The laws of nature are described by equations, but to find them you often have to think outside of mathematics, can an artificial intelligence also do that?
Last April, a scientific article published in Nature This spawned some sensational headlines, such as “The new AI thinks like famous scientists” or “The AI makes the same discoveries as Kepler & Co”.
What do scientists do? They start from known principles and infer the laws of nature, that is, rules that can be applied in general, such as the equations of physics. Supposedly, Descartes’ artificial intelligence was able to “discover” Kepler’s third law, which is the one that governs the period of planets in their orbit around the sun. He did? The equation discovered by Kepler applied to the Earth and the Sun is this:
Where P is the period of the planet for the size of the planet’s orbit, that is, the semi-major axis of the ellipse, m the sum of the masses of the Sun and Earth, and k the Gaussian gravitational constant.
However, the value of P according to Kepler’s third law equation “discovered” by the AI was this:
Where d=a. This is nothing like what we might remember from school lessons. There, we usually learn about Kepler’s third law of planetary motion this way: “The squares of the orbital periods are in the same proportion as the cubes of the semi-major axes of the ellipse.”
The square of the orbital period (p) and the third power of the planet’s distance from the Sun (d) can certainly be seen in the formula. However, the AI equation has little to do with Kepler’s third law as we commonly know it. In its exact form, one must take into account the mass of the Sun and the planets that inhabit it, as well as the gravitational constant. The masses, gravitational constant and other numerical factors in Kepler’s formula can be considered summed up in the number 0.1319 (and also keep in mind that, for technical reasons, the AI did not calculate with the usual SI units of meters). , kilogram and second). But this equation is far from being a true “law of nature” or an intuition approaching that of Johannes Kepler.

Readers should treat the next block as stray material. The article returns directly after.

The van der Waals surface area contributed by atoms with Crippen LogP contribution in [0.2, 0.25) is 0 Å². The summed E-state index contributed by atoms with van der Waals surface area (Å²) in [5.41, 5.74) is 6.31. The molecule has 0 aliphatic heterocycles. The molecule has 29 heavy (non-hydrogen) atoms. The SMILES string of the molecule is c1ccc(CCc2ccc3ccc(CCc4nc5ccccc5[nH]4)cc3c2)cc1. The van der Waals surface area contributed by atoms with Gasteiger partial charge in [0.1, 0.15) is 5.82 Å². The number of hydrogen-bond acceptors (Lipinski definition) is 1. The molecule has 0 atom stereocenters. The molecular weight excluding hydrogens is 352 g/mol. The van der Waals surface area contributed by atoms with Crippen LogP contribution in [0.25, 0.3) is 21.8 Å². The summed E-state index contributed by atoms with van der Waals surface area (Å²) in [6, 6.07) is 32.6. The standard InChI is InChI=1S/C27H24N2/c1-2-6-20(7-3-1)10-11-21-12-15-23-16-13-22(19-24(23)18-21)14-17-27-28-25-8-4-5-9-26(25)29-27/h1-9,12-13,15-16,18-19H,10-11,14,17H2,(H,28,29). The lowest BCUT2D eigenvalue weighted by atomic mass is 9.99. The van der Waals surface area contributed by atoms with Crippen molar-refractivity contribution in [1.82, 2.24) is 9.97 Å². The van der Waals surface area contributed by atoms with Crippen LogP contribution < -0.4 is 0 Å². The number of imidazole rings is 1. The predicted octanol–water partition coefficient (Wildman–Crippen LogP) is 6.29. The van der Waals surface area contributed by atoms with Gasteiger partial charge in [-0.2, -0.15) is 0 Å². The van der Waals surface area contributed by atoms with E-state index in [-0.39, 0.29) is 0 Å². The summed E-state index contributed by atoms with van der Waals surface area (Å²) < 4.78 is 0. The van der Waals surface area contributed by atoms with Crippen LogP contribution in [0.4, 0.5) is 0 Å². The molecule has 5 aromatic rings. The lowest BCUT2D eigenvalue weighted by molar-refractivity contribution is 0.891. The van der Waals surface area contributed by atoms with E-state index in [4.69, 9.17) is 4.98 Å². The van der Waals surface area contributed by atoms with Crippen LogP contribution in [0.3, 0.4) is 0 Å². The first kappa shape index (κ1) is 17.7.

An AI cannot be equated with Kepler or Newton
This already starts with the prerequisites: the artificial intelligence received not only data on masses, distances and orbital periods, but also various formulas, including Newton’s law of gravity. Unlike Johannes Kepler, the AI already “knew” how celestial bodies attract each other. If Kepler had this knowledge, he could have saved himself the trouble with his three laws, as they are just another formulation of what Isaac Newton later discovered (and much more accurately). The formula he developed for the connection between orbital period and distance also lacks some of its physical content. Precisely because factors such as the gravitational constant or the masses involved are not explicitly listed, it is almost impossible to deduce any further conclusions from it.
Artificial intelligence has created other formulas, some of which also take crowds into account. However, this has little to do with what a human would do with the data. For that, just take a look at “Astronomia Nova”: in this 17th-century work, Kepler wrote down, almost in diary form, the creative process that eventually led to his discoveries. AI, on the other hand, found only one useful formula for describing observational data. This is also a significant achievement: the new work has shown that an AI can be made to formulate quite meaningful mathematical relationships. But this has nothing to do with “thinking like the most famous scientists”.